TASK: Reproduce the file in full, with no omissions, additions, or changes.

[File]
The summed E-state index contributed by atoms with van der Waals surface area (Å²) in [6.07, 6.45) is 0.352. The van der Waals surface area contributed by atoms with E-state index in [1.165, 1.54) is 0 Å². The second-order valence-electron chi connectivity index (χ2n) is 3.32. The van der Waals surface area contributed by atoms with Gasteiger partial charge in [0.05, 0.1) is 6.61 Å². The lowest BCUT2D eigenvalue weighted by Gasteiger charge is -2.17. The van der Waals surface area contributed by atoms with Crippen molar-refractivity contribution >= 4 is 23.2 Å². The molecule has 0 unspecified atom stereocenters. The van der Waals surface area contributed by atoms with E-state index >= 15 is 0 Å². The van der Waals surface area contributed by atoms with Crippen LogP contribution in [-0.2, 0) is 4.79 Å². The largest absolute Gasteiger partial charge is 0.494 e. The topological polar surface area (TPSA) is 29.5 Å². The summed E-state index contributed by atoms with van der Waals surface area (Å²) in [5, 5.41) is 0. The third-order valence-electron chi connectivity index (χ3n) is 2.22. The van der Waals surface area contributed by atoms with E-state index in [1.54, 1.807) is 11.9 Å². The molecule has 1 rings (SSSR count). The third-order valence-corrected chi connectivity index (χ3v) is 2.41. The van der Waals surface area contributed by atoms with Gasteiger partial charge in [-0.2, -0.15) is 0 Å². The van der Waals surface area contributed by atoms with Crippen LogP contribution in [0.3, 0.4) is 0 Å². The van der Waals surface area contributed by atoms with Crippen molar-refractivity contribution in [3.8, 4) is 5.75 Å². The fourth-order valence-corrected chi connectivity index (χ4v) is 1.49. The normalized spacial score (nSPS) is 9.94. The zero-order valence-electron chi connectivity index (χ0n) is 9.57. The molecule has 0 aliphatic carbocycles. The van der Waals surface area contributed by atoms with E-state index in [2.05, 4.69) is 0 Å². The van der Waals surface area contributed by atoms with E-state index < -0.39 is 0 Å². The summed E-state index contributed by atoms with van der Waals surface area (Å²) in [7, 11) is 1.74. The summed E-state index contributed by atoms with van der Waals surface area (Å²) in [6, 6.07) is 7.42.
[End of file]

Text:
The summed E-state index contributed by atoms with van der Waals surface area (Å²) in [6.07, 6.45) is 0.352. The van der Waals surface area contributed by atoms with E-state index in [1.165, 1.54) is 0 Å². The second-order valence-electron chi connectivity index (χ2n) is 3.32. The van der Waals surface area contributed by atoms with Gasteiger partial charge in [0.05, 0.1) is 6.61 Å². The lowest BCUT2D eigenvalue weighted by Gasteiger charge is -2.17. The van der Waals surface area contributed by atoms with Crippen molar-refractivity contribution >= 4 is 23.2 Å². The molecule has 0 unspecified atom stereocenters. The van der Waals surface area contributed by atoms with E-state index >= 15 is 0 Å². The van der Waals surface area contributed by atoms with Crippen LogP contribution in [-0.2, 0) is 4.79 Å². The largest absolute Gasteiger partial charge is 0.494 e. The topological polar surface area (TPSA) is 29.5 Å². The summed E-state index contributed by atoms with van der Waals surface area (Å²) in [5, 5.41) is 0. The third-order valence-electron chi connectivity index (χ3n) is 2.22. The van der Waals surface area contributed by atoms with E-state index in [1.54, 1.807) is 11.9 Å². The molecule has 1 rings (SSSR count). The third-order valence-corrected chi connectivity index (χ3v) is 2.41. The van der Waals surface area contributed by atoms with Gasteiger partial charge in [-0.2, -0.15) is 0 Å². The van der Waals surface area contributed by atoms with Crippen LogP contribution in [0.3, 0.4) is 0 Å². The van der Waals surface area contributed by atoms with Crippen molar-refractivity contribution in [3.8, 4) is 5.75 Å². The fourth-order valence-corrected chi connectivity index (χ4v) is 1.49. The normalized spacial score (nSPS) is 9.94. The zero-order valence-electron chi connectivity index (χ0n) is 9.57. The molecule has 0 aliphatic carbocycles. The van der Waals surface area contributed by atoms with E-state index in [2.05, 4.69) is 0 Å². The van der Waals surface area contributed by atoms with E-state index < -0.39 is 0 Å². The summed E-state index contributed by atoms with van der Waals surface area (Å²) in [7, 11) is 1.74. The summed E-state index contributed by atoms with van der Waals surface area (Å²) in [6, 6.07) is 7.42.